Three weeks ago I flew to Phoenix and then drove to Tucson with about half of the UUA Board of Trustees, including UUA President Peter Morales and UUA Moderator Gini Courter. On Monday, in company with about 40 UUs, I crossed the border into Nogales, Sonora, and spent the day with groups that provide services to recently deported migrants: food, clothes, medical supplies, transportation back to their homes. On Tuesday, 6 of us returned to serve meals and visit a women’s shelter in Nogales, while the rest met with groups that work with migrants in Tucson. We had a chance to talk with migrants who had been recently deported, to understand why they try to cross into the U.S. repeatedly through the hostile Sonoran desert and mountains, often at the cost of their lives. All of them say the same thing, that they come not for themselves but for the survival of their families.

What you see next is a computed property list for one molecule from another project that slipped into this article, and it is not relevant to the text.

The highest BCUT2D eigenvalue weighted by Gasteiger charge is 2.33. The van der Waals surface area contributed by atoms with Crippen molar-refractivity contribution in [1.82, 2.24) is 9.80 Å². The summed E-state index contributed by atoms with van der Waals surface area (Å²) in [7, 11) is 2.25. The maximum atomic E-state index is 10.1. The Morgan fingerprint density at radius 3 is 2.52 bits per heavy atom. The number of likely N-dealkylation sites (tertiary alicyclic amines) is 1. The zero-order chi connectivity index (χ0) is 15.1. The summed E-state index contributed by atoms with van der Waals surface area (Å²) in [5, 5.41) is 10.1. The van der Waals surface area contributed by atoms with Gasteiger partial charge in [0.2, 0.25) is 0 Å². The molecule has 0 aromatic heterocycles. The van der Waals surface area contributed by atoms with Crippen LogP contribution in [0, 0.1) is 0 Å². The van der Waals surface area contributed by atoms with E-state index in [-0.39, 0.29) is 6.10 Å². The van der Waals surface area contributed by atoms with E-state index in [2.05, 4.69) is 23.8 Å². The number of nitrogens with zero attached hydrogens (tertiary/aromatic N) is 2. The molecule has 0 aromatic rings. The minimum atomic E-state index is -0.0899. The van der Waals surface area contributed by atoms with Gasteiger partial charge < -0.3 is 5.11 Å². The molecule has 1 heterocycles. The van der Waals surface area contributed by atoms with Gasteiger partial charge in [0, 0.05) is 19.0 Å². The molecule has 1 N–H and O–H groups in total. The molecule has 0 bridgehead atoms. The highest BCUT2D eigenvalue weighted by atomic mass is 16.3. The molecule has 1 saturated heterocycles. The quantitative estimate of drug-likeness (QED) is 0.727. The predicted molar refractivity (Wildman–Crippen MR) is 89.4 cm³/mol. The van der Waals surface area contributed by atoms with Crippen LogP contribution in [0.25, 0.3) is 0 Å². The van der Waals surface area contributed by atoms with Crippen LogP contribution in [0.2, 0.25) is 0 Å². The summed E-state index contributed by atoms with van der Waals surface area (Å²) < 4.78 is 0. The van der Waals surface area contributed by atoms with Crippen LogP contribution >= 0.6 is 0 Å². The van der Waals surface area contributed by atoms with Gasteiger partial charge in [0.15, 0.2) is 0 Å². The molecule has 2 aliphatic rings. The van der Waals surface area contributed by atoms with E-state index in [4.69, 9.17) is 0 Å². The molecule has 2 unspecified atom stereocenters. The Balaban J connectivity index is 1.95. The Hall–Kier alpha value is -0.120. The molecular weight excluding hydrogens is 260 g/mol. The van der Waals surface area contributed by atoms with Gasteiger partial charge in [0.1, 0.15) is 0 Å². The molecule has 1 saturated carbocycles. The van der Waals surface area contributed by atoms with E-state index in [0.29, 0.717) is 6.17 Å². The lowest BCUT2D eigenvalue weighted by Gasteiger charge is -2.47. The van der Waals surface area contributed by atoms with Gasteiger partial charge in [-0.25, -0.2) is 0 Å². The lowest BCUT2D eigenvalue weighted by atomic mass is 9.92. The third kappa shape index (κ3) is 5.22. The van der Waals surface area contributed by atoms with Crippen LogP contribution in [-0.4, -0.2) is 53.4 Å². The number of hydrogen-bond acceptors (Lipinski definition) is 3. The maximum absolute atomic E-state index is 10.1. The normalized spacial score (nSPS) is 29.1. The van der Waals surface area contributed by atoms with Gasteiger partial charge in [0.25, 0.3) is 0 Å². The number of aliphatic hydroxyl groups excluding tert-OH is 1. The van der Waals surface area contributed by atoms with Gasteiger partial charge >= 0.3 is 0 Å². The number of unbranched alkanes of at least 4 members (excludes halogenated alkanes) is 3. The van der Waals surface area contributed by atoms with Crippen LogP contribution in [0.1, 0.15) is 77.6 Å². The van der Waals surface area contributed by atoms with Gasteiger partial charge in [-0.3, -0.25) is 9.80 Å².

On Wednesday we returned to Phoenix for our Board meeting, from Wednesday night through Sunday morning. About half that time was spent with allies who work with migrants and Hispanic communities. We learned about the U.S. immigration system: how economic conditions in Mexico have been affected by the North American Free Trade Agreement (NAFTA), largely destroying the native agricultural industry in Mexico; how migrants have been funneled into the most hostile stretch of the U.S. border in a policy known as “attrition through enforcement”; how migrants are arrested without due process and held in private prisons; how border patrol activities destroy the fabric of communities for citizens and non-citizens; and how deported families are split up and returned to different locations along the Mexican border, without identification, money, or medications. We learned about the work that needs to be done, from voter registration to political action to building support systems for those affected by deportation – including children who are U.S. citizens but whose parents have been deported. We learned that this is not a political debate, but a human rights issue. (more…)